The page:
The legal concerns reviewed during due diligence include everything from employment contracts to product risks. This might include pending litigation or potential breach of contract triggered by the sale of the company. In many cases, the buyer assumes responsibility for all legal risk once the sale is final, so lawyers often comb through legal concerns with a fine-toothed comb, performing thorough risk assessments that sometimes stall the deal altogether.
The due diligence support process
The due diligence process is a significant resource commitment for both sides of the transaction. Both buyers and sellers hire reputable professionals in legal, accounting, and business strategy to review the facts and keep the deal moving in the right direction.
Here is a look at what to expect as your team goes to work:
1. Project Analysis: The team meets to set and discuss goals for the due diligence process aligned with the needs of either the seller or the buyer. This is an onboarding phase where the support team aims to get acquainted with the target business and the needs of the buyer or seller.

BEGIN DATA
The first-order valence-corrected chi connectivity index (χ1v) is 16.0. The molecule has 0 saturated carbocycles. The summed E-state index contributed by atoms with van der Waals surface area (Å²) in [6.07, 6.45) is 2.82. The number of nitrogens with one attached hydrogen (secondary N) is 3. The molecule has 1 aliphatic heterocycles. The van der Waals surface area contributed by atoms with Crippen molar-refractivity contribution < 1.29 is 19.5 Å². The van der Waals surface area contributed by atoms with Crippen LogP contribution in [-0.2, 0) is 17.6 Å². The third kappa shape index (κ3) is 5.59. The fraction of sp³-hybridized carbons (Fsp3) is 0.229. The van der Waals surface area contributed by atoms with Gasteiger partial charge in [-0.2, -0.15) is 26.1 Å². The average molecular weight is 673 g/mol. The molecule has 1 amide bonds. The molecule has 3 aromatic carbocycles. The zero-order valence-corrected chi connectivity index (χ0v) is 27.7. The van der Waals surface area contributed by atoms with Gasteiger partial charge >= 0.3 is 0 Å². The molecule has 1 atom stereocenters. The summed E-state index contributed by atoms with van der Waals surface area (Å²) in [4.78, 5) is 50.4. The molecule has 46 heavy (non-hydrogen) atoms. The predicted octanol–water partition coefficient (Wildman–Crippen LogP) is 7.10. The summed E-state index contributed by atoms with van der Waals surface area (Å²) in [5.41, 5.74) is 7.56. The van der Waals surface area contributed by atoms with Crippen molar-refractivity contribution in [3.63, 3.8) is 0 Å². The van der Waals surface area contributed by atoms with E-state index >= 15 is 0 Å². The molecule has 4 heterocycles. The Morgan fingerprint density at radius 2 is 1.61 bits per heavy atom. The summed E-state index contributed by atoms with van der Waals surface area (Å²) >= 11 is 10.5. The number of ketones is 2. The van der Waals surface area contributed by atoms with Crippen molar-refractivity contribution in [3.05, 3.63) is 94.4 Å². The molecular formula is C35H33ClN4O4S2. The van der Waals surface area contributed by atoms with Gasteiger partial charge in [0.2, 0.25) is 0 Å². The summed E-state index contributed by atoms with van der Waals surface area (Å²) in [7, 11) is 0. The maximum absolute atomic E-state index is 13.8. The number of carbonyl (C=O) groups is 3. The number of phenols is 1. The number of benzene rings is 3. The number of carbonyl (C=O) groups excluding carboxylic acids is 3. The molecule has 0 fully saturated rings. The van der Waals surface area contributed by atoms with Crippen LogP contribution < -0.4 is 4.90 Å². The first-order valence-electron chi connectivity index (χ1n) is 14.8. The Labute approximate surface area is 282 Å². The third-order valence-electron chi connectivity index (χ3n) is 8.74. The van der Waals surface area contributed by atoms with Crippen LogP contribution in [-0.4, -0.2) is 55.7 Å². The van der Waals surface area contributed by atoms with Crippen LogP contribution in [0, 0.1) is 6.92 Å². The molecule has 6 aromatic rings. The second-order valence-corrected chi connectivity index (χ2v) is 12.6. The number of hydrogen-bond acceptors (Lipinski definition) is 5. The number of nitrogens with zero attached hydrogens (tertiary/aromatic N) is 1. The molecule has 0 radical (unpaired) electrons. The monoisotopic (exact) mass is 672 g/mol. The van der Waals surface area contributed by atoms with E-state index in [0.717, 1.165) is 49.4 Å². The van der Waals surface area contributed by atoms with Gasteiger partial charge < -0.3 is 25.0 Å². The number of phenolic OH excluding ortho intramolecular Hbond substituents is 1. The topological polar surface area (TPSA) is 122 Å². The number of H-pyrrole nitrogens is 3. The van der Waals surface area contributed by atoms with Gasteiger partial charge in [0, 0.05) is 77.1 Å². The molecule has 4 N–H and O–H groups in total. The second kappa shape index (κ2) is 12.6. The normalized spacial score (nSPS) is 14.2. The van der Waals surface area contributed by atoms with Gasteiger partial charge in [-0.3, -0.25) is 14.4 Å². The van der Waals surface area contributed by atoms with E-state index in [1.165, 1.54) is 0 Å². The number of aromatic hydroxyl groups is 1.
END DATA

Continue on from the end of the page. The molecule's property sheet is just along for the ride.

2. Pre-Analysis of Financials & Business Case: The team takes a high-level view of the target company’s financials and business strategy for context as they prepare to begin reviewing key business records.
3. Full Document Review: The team meticulously works through the review of key business documents, covering things like financials, operations, workforce, research and development, taxes, and legal concerns.